I was lucky enough to meet Lauren through a mutual friend and I knew I wanted to get her on Work Like a Mother. Get this: while completing a joint MD / PhD at Wake Forest School of Medicine, she picked up a Master’s in Law, and gave birth to her first daughter, Joy. So let’s just say she knows how to do her homework and has a few gems to teach us about advocating for ourselves during pregnancy and the earliest stages of motherhood. This was also the first time we did the whole interview on IG Live, which was a lot of fun – so be sure to check that out too.
When she sets her sights on a goal, Dr. Lauren West-Livingston doesn’t miss. She’s a go getter. So even after many months of fertility treatments and multiple miscarriages, when she finally did get pregnant (IVF) she wasn’t planning to slow down. But morning sickness hit her hard and she realized that she couldn’t just keep taking on more and more. So while three months pregnant and preparing to defend her dissertation, Lauren switched gears. No more apologizing, no more “I hope it’s ok if…” – she asserted herself, let others help her out, and set boundaries that worked for her. Along the way she received plenty of well-intentioned “advice” and ultimately had her baby girl, Joy, just a few weeks after defending her dissertation.
Let’s start at the beginning. Tell us about your fertility and pregnancy journey.
I went through a few miscarriages and we actually conceived through IVF. So when I did get pregnant, I was just constantly concerned that something would go wrong. My entire pregnancy- I was terrified. There are some people who when they’re pregnant, they’re extremely happy and they’re able to celebrate the different landmarks of pregnancy. For me- It was just terrifying whole time.
How was it going through fertility while also having this demanding schedule?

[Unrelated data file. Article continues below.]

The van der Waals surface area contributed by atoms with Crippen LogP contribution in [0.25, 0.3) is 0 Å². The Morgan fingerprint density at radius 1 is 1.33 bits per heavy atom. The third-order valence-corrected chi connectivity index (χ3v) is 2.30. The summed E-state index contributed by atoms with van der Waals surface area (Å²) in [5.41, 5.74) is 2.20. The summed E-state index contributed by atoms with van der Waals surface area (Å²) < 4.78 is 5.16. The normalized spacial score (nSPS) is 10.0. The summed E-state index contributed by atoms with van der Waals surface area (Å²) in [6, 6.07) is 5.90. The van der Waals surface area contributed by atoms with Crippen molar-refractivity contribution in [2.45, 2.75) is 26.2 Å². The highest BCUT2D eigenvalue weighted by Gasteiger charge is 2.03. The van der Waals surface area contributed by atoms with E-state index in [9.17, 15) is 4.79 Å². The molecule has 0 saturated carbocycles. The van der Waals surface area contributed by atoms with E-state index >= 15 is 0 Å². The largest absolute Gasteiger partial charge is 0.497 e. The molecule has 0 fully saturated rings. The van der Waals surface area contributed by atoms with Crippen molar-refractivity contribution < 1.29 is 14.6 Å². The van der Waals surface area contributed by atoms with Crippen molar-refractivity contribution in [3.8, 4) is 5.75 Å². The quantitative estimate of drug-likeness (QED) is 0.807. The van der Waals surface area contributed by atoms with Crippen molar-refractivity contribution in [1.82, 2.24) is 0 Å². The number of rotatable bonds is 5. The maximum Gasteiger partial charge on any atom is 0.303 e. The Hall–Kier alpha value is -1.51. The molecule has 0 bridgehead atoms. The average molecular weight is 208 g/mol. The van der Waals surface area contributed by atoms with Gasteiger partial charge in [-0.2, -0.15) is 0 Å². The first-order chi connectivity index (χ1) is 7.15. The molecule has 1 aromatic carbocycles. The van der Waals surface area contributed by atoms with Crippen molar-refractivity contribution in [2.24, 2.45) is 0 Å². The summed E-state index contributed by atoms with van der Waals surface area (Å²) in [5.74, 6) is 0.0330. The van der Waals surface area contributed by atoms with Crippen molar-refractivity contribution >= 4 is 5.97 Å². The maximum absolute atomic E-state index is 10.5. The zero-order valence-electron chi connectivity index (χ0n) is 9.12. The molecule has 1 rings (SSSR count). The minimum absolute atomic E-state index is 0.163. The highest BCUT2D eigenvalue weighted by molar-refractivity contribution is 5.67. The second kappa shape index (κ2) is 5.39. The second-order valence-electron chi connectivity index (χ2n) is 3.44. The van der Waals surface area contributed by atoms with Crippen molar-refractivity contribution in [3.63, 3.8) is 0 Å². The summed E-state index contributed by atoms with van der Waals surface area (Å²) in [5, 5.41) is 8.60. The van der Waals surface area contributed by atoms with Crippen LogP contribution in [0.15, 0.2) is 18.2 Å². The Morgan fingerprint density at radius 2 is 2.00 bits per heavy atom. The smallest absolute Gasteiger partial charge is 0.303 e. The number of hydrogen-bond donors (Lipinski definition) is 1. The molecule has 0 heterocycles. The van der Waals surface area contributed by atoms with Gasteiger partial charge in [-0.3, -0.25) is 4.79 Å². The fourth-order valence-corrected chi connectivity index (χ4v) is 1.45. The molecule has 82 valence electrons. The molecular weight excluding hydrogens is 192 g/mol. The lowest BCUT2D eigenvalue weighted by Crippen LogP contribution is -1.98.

I think that’s one of those instances where staying busy was nice because I was able to stay distracted. IVF, in vitro fertilization, is the process of bringing sperm and egg together outside of the body and making an embryo and implanting it into uterus. So that whole process can go wrong in many different eggs. So I was constantly worrying- Do we have enough eggs? Did the eggs fertilize? Are the embryos viable? Did the embryo take to the uterus? There are all these steps where it can be a success or we would have to trying again. It’s also a lot of waiting. So when it came to waiting for the next step, I just focused on my schoolwork. So I guess just tried to run away from my worries and distract myself with something else.
What advice would you have for other moms who might be pregnant right now or thinking about having a family?
I’ve met so many moms during their first pregnancy or any pregnancy that are a little worried. So I would tell people it’s completely normal to be concerned and have worries. It’s hard to be super logical when you’re hormonal, but listen to the logic of your providers, and try to enjoy the little moments like hitting the different trimesters. It’s normal to worry, but also hold optimism in the other hand.
It seems like you’re very much a planner. How did you balance that with the uncertainty of fertility?
I think that honestly the whole process of going through multiple miscarriages and going through IVF really changed my life. I am Type-A and I feel like I need to plan everything to a “T”. I really had no choice but to just let go. And even I was pregnant, I was not able to do certain things for myself because of my morning sickness and lack of energy. It was a chance for both my partner to realize how many things that I had just decided to take over and make my responsibility in our relationship. And not that he doesn’t help out, but I realized just how much I had taken on in terms of finances, groceries, and things around the house. I really learned how to let go of trying to control every aspect of everything.